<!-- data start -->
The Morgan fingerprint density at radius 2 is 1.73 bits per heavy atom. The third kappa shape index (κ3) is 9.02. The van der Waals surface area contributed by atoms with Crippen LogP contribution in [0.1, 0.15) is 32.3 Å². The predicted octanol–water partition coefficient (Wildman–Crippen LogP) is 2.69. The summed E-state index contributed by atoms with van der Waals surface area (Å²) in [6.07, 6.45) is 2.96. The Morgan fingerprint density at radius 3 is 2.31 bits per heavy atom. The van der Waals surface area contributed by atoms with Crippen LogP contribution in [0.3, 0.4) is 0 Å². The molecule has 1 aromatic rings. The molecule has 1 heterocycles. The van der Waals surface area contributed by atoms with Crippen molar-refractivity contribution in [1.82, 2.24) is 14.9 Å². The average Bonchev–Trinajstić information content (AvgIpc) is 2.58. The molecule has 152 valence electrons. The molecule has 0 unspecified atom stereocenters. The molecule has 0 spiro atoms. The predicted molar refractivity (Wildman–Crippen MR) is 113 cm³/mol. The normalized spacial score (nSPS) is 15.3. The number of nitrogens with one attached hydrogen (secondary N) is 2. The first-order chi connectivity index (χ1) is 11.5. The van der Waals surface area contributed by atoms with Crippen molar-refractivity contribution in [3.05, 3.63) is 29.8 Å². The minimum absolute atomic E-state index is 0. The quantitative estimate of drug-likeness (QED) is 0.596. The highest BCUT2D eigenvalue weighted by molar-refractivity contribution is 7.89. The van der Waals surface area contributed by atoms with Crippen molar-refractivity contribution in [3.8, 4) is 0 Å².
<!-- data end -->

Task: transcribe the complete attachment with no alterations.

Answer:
The Morgan fingerprint density at radius 2 is 1.73 bits per heavy atom. The third kappa shape index (κ3) is 9.02. The van der Waals surface area contributed by atoms with Crippen LogP contribution in [0.1, 0.15) is 32.3 Å². The predicted octanol–water partition coefficient (Wildman–Crippen LogP) is 2.69. The summed E-state index contributed by atoms with van der Waals surface area (Å²) in [6.07, 6.45) is 2.96. The Morgan fingerprint density at radius 3 is 2.31 bits per heavy atom. The van der Waals surface area contributed by atoms with Crippen LogP contribution in [0.3, 0.4) is 0 Å². The molecule has 1 aromatic rings. The molecule has 1 heterocycles. The van der Waals surface area contributed by atoms with Crippen molar-refractivity contribution in [1.82, 2.24) is 14.9 Å². The average Bonchev–Trinajstić information content (AvgIpc) is 2.58. The molecule has 152 valence electrons. The molecule has 0 unspecified atom stereocenters. The molecule has 0 spiro atoms. The predicted molar refractivity (Wildman–Crippen MR) is 113 cm³/mol. The normalized spacial score (nSPS) is 15.3. The number of nitrogens with one attached hydrogen (secondary N) is 2. The first-order chi connectivity index (χ1) is 11.5. The van der Waals surface area contributed by atoms with Crippen molar-refractivity contribution in [3.05, 3.63) is 29.8 Å². The minimum absolute atomic E-state index is 0. The quantitative estimate of drug-likeness (QED) is 0.596. The highest BCUT2D eigenvalue weighted by molar-refractivity contribution is 7.89. The van der Waals surface area contributed by atoms with Crippen molar-refractivity contribution in [3.8, 4) is 0 Å².